Don’t drive in flooded areas—cars or other vehicles won’t protect you from floodwaters. They can be swept away or may stall in moving water.
If you have to be in or near floodwater, wear a life jacket—especially if the water is rising.
Wash your hands with soap and water if you have been in floodwater. If you don’t have soap or water, use alcohol-based wipes or sanitizer. Floodwater can contain many things that may harm health, including germs, dangerous chemicals, human and livestock waste, wild or stray animals, downed power lines, and other contaminants that can make you sick.
Fuel-burning equipment creates carbon monoxide (CO). This can include equipment like generators, pressure washers, charcoal grills, and camp stoves. You can’t smell or see carbon monoxide, but if it builds up in your home, it can cause sudden illness and death.
Never use portable gasoline or coal-burning equipment or camp stoves inside your home, basement, or garage. Keep it outside and at least 20 feet from any window, door, or vent.
Use a battery-operated or battery backup CO detector any time you use a generator or anything else that burns fuel.
If you have a CO detector and it starts beeping, leave your home right away and call 911.
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Drink safe water. Eat safe food.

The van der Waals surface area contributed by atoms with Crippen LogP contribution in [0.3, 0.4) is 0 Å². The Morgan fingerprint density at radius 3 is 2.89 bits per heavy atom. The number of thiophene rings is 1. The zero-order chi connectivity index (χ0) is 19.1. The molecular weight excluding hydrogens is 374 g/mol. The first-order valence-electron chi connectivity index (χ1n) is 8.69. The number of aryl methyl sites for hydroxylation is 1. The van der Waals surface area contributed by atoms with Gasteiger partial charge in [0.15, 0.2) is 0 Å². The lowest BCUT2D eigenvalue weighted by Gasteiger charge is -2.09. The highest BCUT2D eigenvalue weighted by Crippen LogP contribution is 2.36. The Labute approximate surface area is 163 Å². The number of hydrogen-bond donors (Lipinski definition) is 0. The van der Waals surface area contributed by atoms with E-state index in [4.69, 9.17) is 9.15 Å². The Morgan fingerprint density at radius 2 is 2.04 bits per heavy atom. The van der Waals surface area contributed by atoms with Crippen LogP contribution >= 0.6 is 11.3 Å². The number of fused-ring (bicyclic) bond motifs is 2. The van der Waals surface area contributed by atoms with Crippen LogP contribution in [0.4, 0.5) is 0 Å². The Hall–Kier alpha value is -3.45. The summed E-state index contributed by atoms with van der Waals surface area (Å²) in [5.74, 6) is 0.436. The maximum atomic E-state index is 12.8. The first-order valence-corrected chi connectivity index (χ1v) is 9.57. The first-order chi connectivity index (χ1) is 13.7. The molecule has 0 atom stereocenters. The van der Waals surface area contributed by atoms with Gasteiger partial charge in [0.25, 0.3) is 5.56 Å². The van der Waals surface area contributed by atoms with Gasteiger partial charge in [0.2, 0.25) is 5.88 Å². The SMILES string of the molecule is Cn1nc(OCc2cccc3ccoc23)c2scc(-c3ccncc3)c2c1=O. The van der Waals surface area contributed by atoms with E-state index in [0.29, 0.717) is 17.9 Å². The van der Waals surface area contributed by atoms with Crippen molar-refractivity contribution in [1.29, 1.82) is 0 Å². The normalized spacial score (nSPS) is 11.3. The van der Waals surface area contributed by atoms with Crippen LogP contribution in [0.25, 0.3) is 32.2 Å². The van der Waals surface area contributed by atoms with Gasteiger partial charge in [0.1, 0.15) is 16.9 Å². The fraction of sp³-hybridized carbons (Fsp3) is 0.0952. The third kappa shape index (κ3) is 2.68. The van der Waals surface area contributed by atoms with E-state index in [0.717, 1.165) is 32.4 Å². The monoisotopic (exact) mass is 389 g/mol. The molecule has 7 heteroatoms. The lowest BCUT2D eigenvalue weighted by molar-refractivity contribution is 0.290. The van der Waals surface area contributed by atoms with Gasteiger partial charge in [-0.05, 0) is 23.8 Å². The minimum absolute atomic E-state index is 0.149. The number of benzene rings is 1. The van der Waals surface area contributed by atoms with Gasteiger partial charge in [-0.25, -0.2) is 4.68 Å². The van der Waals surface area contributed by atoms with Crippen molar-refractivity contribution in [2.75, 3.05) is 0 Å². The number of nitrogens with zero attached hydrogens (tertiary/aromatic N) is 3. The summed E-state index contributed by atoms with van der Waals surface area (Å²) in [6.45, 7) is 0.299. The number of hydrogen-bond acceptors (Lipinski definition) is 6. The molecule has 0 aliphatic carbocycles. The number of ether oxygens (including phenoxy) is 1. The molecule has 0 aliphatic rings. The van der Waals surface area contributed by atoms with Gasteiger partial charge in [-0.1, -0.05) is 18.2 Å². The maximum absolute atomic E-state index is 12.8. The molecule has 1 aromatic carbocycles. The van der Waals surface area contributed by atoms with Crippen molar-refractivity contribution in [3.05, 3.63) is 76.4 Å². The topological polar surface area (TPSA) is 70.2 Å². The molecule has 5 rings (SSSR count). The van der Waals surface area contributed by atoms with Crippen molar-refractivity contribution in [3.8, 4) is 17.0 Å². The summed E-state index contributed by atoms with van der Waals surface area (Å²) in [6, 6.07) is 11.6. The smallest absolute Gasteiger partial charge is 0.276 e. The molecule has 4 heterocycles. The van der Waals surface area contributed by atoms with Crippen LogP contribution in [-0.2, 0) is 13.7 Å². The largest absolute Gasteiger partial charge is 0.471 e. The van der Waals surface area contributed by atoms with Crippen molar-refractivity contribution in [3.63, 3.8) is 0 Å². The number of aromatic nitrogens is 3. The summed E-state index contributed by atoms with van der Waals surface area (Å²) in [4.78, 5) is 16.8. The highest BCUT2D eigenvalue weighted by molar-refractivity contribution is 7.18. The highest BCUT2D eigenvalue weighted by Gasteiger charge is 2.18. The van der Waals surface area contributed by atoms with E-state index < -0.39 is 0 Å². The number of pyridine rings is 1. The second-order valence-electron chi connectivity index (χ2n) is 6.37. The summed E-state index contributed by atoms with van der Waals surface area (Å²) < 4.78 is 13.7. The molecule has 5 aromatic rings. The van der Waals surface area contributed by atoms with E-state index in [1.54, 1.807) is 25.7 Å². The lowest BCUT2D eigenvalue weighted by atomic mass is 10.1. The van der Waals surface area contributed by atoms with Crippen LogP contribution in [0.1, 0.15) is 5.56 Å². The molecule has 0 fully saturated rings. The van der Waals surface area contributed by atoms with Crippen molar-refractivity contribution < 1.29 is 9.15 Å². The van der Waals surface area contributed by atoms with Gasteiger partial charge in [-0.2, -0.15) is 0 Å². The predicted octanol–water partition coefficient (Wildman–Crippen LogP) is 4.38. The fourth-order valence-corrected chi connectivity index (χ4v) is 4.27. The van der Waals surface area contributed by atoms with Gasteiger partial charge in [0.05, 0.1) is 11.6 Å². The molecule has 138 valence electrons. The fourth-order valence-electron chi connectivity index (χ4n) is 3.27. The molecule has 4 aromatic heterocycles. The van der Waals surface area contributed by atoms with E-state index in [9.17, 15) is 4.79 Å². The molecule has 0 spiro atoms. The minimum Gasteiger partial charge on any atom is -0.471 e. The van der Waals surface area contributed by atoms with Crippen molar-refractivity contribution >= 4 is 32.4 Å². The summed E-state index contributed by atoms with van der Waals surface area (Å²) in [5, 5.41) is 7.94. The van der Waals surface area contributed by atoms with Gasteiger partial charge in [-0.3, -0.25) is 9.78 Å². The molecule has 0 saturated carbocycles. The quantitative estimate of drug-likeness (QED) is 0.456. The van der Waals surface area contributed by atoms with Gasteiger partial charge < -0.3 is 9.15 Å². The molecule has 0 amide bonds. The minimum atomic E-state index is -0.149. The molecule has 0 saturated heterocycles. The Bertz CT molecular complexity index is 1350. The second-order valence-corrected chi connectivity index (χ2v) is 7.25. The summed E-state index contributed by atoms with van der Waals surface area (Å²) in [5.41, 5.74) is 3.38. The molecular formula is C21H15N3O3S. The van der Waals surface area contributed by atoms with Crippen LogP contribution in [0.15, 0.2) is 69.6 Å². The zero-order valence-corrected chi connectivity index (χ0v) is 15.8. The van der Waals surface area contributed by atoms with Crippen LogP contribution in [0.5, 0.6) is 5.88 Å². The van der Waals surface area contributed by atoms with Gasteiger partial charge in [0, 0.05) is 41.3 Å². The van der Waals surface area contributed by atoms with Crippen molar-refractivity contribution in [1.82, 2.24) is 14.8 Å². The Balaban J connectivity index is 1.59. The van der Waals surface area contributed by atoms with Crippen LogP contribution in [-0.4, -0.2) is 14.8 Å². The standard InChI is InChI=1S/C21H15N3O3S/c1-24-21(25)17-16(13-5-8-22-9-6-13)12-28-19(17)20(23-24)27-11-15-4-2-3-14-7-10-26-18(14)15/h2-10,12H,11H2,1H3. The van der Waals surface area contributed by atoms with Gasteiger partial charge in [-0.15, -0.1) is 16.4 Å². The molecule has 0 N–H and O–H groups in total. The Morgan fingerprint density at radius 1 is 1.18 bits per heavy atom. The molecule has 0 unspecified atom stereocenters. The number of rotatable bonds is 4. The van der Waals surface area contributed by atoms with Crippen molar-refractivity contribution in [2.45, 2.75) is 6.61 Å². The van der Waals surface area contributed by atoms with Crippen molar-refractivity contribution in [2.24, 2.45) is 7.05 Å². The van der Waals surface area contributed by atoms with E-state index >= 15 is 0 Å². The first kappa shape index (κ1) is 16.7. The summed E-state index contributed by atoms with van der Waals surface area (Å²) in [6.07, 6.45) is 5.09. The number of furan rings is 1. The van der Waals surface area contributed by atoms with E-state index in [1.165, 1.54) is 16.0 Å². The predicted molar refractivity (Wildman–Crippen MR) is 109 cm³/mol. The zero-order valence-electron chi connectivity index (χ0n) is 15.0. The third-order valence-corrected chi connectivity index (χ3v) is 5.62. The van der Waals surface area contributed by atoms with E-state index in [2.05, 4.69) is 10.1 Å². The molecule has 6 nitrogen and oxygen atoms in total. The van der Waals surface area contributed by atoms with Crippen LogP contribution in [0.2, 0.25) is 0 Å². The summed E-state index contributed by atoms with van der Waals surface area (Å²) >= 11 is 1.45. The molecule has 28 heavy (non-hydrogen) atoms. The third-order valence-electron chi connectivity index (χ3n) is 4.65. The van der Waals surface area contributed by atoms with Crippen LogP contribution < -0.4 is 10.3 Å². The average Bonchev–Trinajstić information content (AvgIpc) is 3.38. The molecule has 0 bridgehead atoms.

Throw away food that may have come in contact with flood or storm water. Unsafe food can make you sick even if it looks, smells, and tastes normal. Throw away perishable foods that have not been refrigerated properly due to power outages; also discard foods with an unusual odor, color, or texture. When in doubt, throw it out.
Listen to reports from local officials for advice on water precautions in your home. Do not use water you suspect or have been told is contaminated to make baby formula, make ice, brush your teeth, wash and prepare food, wash your hands, or wash dishes.
Bottled, boiled, or treated water are safe for drinking, cooking, and personal hygiene. Your state, tribal, local, or territorial health department can make specific recommendations for boiling or treating water in your area.
Good basic personal hygiene and handwashing are critical to help prevent the spread of illness and disease. Clean, safe running water is essential for proper hygiene and handwashing. Hygiene is especially important after an emergency like a hurricane, but finding clean, safe running water can sometimes be hard.
During and after a hurricane, it is natural to experience different and strong emotions. Coping with these feelings and getting help when you need it will help you, your family, and your community recover from a disaster.
Connect with family, friends, and others in your community.
Take care of yourself and each other, and know when and how to seek help.